Clinical Epidemiologist

Finding a job that provides you with everything you need is absolutely vital for your overall happiness and wellbeing. That means finding a job with good pay, great job growth potential, good benefits, and strong personal rewards. Entering the health field is an option that offers all of those things and then some, and if helping others while earning a great salary is something that interests you, becoming a clinical epidemiologist may be worth considering.

A clinical epidemiologist doesn’t work on a one on one basis with patients, providing patient care at a bedside. Instead, they work behind the scenes to improve health and wellness in a variety of ways. To learn more about what they do and how to become one, keep reading.

What Is a Clinical Epidemiologist?

A clinical epidemiologist is a medical professional who works on studying disease and the way it spreads. Primarily, they use research to work on improving clinical and patient oriented healthcare. They’ll work in labs and in the field, and may have a lot of responsibilities. Ultimately, the focus is on reducing the occurrence of negative health issues.

?Job duties for a clinical epidemiologist include the following.

  •   Oversee research on various diseases or disease outbreaks
  •   Compile research data for review
  •   Develop procedures or policies related to disease control in a medical facility or school
  •   Consult with healthcare facilities about disease control procedures
  •   Develop educational resources to minimize disease issues
  •   Work with public health departments to control disease related issues
  •   Design, develop, and participate in studies while overseeing them as well
  •   Interpret and analyze data gathered during research
  •   Investigate the results of medications to better understand their safety or effectiveness
  •   Work to locate sources of disease outbreaks
  •   And more
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There are numerous areas that one may work in, and specific focuses on areas like environmental health, chronic disease, infections disease, and oral health are just a few examples of different subjects that one may study and research as a clinical epidemiologist. The specific area of study will likely depend upon employer as well as upon your own training in the field.

Nature of the Work 

Those working as a clinical epidemiologist will work in laboratories, in the field, and in offices. Along with conducting research, they’ll likely spend a good deal of time consulting and conferring with other medical professionals including doctors, public health officials, researchers, and more. They’ll generally work in research facilities or universities, but often hold government related jobs as well.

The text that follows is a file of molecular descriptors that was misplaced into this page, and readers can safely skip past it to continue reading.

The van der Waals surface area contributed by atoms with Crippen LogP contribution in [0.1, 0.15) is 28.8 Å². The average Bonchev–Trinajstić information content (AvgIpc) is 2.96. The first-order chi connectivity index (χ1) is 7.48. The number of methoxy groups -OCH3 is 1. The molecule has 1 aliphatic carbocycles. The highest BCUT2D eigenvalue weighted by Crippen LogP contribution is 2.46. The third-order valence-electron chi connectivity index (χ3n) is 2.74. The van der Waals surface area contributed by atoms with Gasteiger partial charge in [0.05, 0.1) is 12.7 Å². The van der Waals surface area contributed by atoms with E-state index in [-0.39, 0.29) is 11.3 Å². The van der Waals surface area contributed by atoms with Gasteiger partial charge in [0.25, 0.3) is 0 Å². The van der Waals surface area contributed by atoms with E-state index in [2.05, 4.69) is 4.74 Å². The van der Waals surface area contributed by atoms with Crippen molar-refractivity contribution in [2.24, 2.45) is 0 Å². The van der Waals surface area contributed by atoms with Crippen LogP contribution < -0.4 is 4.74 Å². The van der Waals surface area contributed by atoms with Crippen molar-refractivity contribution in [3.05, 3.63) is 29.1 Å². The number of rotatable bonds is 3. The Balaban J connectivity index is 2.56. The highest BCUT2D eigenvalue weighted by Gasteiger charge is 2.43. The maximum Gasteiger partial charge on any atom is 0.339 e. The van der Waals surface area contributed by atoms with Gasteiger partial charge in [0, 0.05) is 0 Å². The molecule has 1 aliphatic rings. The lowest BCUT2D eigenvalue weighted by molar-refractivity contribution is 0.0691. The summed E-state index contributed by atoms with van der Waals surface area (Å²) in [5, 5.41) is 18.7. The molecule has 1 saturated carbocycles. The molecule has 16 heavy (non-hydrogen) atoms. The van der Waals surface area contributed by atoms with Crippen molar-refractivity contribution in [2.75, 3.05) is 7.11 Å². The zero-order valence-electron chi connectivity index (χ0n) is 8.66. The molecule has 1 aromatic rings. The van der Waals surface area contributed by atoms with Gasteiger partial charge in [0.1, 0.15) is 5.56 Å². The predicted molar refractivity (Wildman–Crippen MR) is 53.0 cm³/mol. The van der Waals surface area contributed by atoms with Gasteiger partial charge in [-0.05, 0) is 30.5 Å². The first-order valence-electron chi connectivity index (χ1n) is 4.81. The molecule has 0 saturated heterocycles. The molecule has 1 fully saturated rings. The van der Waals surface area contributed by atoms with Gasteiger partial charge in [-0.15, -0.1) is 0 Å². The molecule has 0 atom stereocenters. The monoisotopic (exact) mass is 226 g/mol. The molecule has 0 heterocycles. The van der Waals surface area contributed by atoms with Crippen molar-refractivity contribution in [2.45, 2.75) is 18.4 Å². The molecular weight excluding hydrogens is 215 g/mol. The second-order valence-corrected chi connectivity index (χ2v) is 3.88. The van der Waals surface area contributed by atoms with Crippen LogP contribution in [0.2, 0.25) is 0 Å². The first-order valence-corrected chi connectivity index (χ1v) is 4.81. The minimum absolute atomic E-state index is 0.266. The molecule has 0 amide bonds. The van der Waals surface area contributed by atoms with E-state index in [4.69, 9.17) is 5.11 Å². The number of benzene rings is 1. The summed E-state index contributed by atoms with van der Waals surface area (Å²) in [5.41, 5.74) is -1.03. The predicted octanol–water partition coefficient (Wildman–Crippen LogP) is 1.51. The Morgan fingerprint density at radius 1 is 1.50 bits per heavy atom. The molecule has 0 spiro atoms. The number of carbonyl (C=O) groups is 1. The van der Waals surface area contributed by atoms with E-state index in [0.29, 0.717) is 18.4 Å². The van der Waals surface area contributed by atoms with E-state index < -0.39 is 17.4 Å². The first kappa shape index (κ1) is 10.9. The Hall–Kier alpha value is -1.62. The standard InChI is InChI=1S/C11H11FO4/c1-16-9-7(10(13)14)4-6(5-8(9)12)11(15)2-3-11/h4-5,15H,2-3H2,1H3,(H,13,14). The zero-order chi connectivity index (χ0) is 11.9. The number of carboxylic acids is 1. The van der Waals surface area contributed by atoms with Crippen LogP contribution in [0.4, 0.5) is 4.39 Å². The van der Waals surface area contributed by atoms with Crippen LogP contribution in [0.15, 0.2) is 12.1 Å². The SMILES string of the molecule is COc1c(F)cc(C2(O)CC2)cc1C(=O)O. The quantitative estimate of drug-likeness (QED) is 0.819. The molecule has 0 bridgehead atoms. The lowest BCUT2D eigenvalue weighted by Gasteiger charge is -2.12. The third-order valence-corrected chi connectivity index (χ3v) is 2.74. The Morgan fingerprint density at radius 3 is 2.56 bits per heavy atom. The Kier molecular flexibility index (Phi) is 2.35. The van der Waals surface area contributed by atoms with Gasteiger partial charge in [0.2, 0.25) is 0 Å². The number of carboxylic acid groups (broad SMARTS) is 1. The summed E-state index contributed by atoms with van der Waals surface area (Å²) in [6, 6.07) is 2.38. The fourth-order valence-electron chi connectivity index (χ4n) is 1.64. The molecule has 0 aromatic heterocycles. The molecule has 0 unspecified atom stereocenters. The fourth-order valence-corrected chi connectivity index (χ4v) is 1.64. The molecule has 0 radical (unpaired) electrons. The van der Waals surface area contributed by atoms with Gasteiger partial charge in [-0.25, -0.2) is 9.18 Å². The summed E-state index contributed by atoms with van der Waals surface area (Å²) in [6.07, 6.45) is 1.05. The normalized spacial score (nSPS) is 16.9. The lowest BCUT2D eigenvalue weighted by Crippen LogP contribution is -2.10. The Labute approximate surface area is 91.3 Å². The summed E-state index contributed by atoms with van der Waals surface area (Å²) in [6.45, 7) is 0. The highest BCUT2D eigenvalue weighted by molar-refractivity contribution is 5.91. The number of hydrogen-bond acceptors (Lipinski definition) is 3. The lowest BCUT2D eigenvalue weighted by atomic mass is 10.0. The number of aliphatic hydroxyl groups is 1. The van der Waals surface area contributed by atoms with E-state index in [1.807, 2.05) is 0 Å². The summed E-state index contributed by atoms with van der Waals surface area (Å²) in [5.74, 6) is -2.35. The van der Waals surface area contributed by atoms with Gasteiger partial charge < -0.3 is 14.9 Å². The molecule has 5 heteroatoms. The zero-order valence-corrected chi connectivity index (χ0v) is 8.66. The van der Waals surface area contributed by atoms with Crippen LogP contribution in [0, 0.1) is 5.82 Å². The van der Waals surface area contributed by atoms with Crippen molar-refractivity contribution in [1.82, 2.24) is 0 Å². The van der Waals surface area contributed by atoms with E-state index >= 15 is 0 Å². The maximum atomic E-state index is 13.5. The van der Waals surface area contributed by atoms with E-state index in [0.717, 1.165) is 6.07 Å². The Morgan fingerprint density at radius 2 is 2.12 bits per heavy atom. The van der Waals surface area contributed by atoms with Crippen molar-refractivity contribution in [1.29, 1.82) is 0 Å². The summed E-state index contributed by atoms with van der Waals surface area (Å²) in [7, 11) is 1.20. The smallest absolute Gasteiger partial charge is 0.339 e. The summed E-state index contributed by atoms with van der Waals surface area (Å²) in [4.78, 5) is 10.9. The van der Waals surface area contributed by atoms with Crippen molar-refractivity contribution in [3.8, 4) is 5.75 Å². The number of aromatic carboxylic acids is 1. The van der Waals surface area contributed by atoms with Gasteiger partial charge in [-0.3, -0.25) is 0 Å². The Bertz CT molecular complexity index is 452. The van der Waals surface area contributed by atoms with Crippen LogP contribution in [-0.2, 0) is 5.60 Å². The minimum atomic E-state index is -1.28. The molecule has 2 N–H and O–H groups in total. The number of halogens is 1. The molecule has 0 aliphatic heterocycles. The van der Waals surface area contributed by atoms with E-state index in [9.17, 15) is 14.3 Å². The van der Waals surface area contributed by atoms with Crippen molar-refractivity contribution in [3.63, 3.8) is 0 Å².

An average day could come with a wide range of different responsibilities or duties, ranging from developing a research proposal to conducting interviews to collecting samples. In many cases, attending conferences and meetings will be a major part of the job as well.

Education and Training

To become a clinical epidemiologist you’ll need to earn a master’s degree in the field. A number of different schools now offer epidemiology degrees, and in most cases earning a Master’s in public health with a concentration in epidemiology is the best way to enter the field. However, it isn’t the only path to the position. Generally, experience in the field of epidemiology is also needed prior to becoming a clinical epidemiologist. During this time, completing on the job experience in lab settings is important.

Studies during school will include subjects like public health, math, statistics, causal analysis, medical informatics, biometrics, and more. Advanced studies in areas like pathology, anatomy, and medical ethics are important as well.

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The ideal candidate for the job will be detail oriented, have strong communication skills, have strong critical thinking skills, be good at advanced math, and more. These are all skills that will be honed during the period of time one works in the field, but having natural strengths in these areas is important as well.

The job demand for clinical epidemiologists is expected to increase by about 10 percent over the next ten years, a rate that is on par with the national average for all occupations. However, the salaries earned by these professionals is much higher. Those working as a clinical epidemiologist can expect to earn an average of about $62,000 to $71,000 according to the Bureau of Labor Statistics. The specific pay you earn will vary based on your training, experience, and your specific employer. 

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